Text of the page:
Connect with us

Artificial General Intelligence

What is the Turing Test and Why Does it Matter?




If you’ve been around Artificial Intelligence (AI) you have undoubtedly heard of ‘The Turing Test‘.  This was a test first proposed by Alan Turing in 1950, the test was designed to be the ultimate experiment on whether or not an AI has achieved human level intelligence. Conceptually, if the AI is able to pass the test, it has achieved intelligence that is equivalent to, or indistinguishable from that of a human.

We will explore who Alan Turing is, what the test is, why it matters, and why the definition of the test may need to evolve.

Who is Alan Turing?

Turing is an eccentric British Mathematician who is recognized for his futurist ground breaking ideas.

In 1935, at the age of 22 his work on probability theory won him a Fellowship of King’s College, University of Cambridge. His abstract mathematical ideas served to push him in a completely different direction in a field that was yet to be invented.

In 1936, Turing published a paper that is now recognized as the foundation of computer science. This is where he invented the concept of a ‘Universal Machine’ that could decode and perform any set of instructions.

In 1939, Turing was recruited by the British government’s code-breaking department. At the time Germany was using what is called an ‘enigma machine‘ to encipher all its military and naval signals. Turing rapidly developed a new machine (the ‘Bombe’) which was capable of breaking Enigma messages on an industrial scale. This development has been deemed as instrumental in assisting in pushing back the aggression’s of Nazi Germany.

In 1946, Turing returned to working on his revolutionary idea published in 1936 to develop an electronic computer, capable of running various types of computations. He produced a detailed design for what was was called the Automatic Computing Engine (ACE.)

In 1950, Turing published his seminal work asking if a “Machine Can Think?“.  This paper completely transformed both computer science and AI.

In 1952, after being reported to the police by a young man, Turing was convicted of gross indecency due to his homosexual activities.  Due to this his security clearance for the government was revoked, and his career was destroyed. In order to punish him he was chemically castrated.

With his life shattered he was later discovered in his home by his cleaner on 8 June, 1954. He had died from cyanide poisoning the day before. A partly eaten apple lay next to his body. The coroner’s verdict was suicide.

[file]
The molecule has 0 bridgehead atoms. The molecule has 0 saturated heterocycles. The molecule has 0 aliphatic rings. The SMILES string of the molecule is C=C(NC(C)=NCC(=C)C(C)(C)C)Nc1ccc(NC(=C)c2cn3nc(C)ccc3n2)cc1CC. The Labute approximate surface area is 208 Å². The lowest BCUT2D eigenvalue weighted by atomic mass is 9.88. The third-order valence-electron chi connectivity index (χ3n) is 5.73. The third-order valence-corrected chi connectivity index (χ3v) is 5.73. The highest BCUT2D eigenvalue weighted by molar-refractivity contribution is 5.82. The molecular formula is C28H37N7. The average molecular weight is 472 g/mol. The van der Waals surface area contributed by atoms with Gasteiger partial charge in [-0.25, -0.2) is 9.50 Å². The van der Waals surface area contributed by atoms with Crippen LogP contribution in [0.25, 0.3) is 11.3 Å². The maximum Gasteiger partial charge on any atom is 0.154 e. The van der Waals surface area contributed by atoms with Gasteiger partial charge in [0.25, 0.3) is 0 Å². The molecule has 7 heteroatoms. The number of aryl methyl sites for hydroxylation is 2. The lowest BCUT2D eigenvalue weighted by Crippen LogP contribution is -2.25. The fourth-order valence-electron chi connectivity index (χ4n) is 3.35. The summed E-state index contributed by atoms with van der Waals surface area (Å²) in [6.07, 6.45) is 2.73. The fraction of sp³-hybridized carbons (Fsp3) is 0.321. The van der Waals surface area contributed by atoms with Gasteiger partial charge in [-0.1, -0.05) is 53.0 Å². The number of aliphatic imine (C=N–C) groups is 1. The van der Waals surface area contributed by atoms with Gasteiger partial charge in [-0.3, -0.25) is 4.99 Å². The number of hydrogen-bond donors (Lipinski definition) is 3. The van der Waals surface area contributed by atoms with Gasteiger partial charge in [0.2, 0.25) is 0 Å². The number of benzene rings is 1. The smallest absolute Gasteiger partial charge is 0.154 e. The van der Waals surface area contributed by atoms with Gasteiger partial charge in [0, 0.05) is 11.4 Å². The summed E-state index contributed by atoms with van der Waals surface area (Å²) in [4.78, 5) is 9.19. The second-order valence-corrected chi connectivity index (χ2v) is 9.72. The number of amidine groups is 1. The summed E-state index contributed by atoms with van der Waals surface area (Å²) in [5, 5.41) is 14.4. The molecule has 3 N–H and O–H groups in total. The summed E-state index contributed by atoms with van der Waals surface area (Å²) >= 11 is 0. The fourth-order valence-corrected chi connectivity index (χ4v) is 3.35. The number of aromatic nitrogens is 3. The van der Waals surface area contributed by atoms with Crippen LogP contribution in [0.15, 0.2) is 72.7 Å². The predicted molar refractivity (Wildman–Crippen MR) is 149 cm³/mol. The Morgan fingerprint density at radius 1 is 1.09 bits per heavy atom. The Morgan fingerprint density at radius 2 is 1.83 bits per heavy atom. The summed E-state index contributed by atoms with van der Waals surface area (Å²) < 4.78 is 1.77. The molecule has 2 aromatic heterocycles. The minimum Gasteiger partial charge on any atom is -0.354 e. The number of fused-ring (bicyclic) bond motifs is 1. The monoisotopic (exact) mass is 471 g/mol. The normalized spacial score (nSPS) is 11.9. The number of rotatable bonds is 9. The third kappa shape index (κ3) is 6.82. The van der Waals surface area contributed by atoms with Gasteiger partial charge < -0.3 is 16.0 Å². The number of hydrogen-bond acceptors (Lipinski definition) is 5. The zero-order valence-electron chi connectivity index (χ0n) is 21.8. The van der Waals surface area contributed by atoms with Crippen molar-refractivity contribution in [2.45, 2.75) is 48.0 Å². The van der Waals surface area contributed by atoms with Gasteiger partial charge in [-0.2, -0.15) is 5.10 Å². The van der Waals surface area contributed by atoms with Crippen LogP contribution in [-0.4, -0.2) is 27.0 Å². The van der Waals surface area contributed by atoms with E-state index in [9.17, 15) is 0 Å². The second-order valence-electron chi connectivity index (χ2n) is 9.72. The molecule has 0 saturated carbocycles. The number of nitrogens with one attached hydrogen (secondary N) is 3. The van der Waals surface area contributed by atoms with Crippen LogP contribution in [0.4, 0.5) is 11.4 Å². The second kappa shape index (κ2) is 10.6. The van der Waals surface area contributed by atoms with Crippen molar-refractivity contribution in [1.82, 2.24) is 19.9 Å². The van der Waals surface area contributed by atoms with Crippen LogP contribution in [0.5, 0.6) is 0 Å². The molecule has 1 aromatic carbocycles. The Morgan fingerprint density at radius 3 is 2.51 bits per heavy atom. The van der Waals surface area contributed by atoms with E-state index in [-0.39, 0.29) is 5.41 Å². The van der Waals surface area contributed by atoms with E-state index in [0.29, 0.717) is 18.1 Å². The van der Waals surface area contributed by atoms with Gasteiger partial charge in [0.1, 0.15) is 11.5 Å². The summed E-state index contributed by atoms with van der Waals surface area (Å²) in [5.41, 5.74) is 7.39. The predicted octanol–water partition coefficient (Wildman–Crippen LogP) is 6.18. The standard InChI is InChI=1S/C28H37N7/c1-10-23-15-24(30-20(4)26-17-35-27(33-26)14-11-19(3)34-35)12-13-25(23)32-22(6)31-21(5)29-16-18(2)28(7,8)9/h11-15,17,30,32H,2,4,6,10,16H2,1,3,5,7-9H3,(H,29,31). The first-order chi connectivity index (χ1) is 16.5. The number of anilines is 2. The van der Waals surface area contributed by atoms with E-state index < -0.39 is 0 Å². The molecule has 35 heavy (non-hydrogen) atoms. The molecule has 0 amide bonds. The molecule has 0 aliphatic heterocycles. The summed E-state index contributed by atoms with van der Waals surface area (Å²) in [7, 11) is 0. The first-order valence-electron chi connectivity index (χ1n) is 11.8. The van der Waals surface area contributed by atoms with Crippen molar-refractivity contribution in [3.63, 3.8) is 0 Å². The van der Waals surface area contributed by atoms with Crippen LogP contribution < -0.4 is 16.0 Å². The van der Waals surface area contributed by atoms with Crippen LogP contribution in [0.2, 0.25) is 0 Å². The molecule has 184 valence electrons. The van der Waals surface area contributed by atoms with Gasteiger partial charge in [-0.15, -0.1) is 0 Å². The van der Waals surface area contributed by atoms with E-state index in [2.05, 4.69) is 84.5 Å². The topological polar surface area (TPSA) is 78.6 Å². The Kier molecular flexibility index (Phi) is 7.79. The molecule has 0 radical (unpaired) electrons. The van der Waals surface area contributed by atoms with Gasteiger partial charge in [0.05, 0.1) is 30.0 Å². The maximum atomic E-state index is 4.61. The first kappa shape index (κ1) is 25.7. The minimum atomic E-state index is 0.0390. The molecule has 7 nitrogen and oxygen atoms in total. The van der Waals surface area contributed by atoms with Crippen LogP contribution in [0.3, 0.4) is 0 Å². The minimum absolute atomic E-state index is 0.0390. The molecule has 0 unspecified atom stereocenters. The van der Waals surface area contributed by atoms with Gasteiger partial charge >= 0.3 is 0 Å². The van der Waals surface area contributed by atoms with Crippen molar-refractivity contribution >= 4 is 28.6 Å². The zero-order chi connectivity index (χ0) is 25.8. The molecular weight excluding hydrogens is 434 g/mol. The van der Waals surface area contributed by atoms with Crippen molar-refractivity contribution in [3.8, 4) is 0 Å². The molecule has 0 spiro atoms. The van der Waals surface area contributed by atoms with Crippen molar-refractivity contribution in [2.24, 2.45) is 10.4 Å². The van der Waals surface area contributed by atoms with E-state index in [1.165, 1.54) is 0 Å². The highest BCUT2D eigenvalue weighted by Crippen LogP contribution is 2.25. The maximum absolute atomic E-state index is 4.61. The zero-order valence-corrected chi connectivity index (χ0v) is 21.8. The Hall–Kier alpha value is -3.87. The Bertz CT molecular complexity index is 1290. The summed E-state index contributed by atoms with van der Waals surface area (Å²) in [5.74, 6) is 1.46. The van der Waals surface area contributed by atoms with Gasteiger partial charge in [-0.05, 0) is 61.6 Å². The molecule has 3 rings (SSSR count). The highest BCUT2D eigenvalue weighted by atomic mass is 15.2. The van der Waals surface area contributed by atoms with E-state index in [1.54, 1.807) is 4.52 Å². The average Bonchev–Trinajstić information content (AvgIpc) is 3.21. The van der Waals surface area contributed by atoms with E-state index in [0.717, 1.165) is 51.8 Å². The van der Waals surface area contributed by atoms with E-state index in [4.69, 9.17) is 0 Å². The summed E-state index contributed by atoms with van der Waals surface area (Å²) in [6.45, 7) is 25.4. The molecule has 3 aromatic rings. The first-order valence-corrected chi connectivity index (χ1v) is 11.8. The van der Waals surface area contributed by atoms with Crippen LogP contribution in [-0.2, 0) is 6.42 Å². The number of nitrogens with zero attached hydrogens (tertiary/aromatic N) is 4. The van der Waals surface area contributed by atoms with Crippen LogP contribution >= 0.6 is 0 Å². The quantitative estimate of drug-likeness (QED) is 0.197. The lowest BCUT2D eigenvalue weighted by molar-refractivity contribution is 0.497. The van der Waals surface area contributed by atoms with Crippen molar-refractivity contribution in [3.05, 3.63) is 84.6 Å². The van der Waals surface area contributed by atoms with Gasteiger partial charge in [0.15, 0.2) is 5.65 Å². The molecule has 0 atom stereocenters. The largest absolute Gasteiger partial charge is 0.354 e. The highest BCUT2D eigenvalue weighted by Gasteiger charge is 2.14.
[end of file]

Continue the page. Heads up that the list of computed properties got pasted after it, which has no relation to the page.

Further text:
Fortunately, his legacy continues to live on.

What is the Turing Test?

In 1950, Alan Turing published a seminal paper titled “Computing Machinery and Intelligence” in Mind magazine. In this detailed paper the question “Can Machines Think?” was proposed. The paper suggested abandoning the quest to define if a machine can think, to instead test the machine with the ‘imitation game’. This simple game is played with three people:

  • a man (A)
  • a woman (B),
  • and an interrogator (C) who may be of either sex.

The concept of the game is that the interrogator stays in a room that is separate from both the man (A) and the woman (B), the goal is for the interrogator to identify who the man is, and who the woman is. In this instance the goal of the man (A) is to deceive the interrogator, meanwhile the woman (B) can attempt to help the interrogator (C). To make this fair, no verbal cues can be used, instead only typewritten questions and answers are sent back and forth. The question then becomes: How does the interrogator know who to trust?

The interrogator only knows them by the labels X and Y, and at the end of the game he simply states either ‘X is A and Y is B’ or ‘X is B and Y is A’.

The question then becomes, if we remove the man (A) or the woman (B), and replace that person with an intelligent machine, can the machine use its AI system to trick the interrogator (C) into believing that it’s a man or a woman? This is in essence the nature of the Turing Test.

In other words if you were to communicate with an AI system unknowingly, and you assumed that the ‘entity’ on the other end was a human, could the AI deceive you indefinitely?

Why the Turing Test Matters

In Alan Turing’s paper he alluded to the fact that he believed that the Turing Test could eventually be beat. He states: “by the year 2000 I believe that in about fifty years’ time it will be possible to programme computers, with a storage capacity of about 109, to make them play the imitation game so well that an average interrogator will not have more than 70 per cent, chance of making the right identification after five minutes of questioning.

When looking at the Turing Test through a modern lens it seems very possible that an AI system could trick a human for five minutes. How often have humans interacted with support chatbots not knowing if the chatbot is a human or a bot?